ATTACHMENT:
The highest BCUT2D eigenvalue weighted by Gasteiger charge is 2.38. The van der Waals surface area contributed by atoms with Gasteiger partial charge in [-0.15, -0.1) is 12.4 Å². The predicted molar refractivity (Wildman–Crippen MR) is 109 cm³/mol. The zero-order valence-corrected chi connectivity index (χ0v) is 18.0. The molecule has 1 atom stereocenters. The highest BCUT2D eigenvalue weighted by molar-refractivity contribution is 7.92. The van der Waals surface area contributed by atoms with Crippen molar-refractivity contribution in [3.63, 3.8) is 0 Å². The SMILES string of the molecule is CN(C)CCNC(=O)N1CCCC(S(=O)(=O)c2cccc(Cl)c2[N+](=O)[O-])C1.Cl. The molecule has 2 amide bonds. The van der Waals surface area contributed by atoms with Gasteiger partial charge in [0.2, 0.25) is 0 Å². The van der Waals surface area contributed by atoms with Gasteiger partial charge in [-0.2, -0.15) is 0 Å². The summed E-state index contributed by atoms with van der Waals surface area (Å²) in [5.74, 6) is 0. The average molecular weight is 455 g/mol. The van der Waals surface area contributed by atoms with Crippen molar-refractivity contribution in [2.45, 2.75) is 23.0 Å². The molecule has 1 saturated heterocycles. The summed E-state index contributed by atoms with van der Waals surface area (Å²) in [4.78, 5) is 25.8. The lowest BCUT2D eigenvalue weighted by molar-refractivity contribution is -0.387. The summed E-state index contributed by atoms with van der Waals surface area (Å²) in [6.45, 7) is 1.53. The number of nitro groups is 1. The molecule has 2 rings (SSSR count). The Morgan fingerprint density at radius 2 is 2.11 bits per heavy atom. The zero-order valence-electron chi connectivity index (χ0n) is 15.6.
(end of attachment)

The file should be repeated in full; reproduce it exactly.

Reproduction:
The highest BCUT2D eigenvalue weighted by Gasteiger charge is 2.38. The van der Waals surface area contributed by atoms with Gasteiger partial charge in [-0.15, -0.1) is 12.4 Å². The predicted molar refractivity (Wildman–Crippen MR) is 109 cm³/mol. The zero-order valence-corrected chi connectivity index (χ0v) is 18.0. The molecule has 1 atom stereocenters. The highest BCUT2D eigenvalue weighted by molar-refractivity contribution is 7.92. The van der Waals surface area contributed by atoms with Crippen molar-refractivity contribution in [3.63, 3.8) is 0 Å². The SMILES string of the molecule is CN(C)CCNC(=O)N1CCCC(S(=O)(=O)c2cccc(Cl)c2[N+](=O)[O-])C1.Cl. The molecule has 2 amide bonds. The van der Waals surface area contributed by atoms with Gasteiger partial charge in [0.2, 0.25) is 0 Å². The van der Waals surface area contributed by atoms with Gasteiger partial charge in [-0.2, -0.15) is 0 Å². The summed E-state index contributed by atoms with van der Waals surface area (Å²) in [5.74, 6) is 0. The average molecular weight is 455 g/mol. The van der Waals surface area contributed by atoms with Crippen molar-refractivity contribution in [2.45, 2.75) is 23.0 Å². The molecule has 1 saturated heterocycles. The summed E-state index contributed by atoms with van der Waals surface area (Å²) in [4.78, 5) is 25.8. The lowest BCUT2D eigenvalue weighted by molar-refractivity contribution is -0.387. The summed E-state index contributed by atoms with van der Waals surface area (Å²) in [6.45, 7) is 1.53. The number of nitro groups is 1. The molecule has 2 rings (SSSR count). The Morgan fingerprint density at radius 2 is 2.11 bits per heavy atom. The zero-order valence-electron chi connectivity index (χ0n) is 15.6.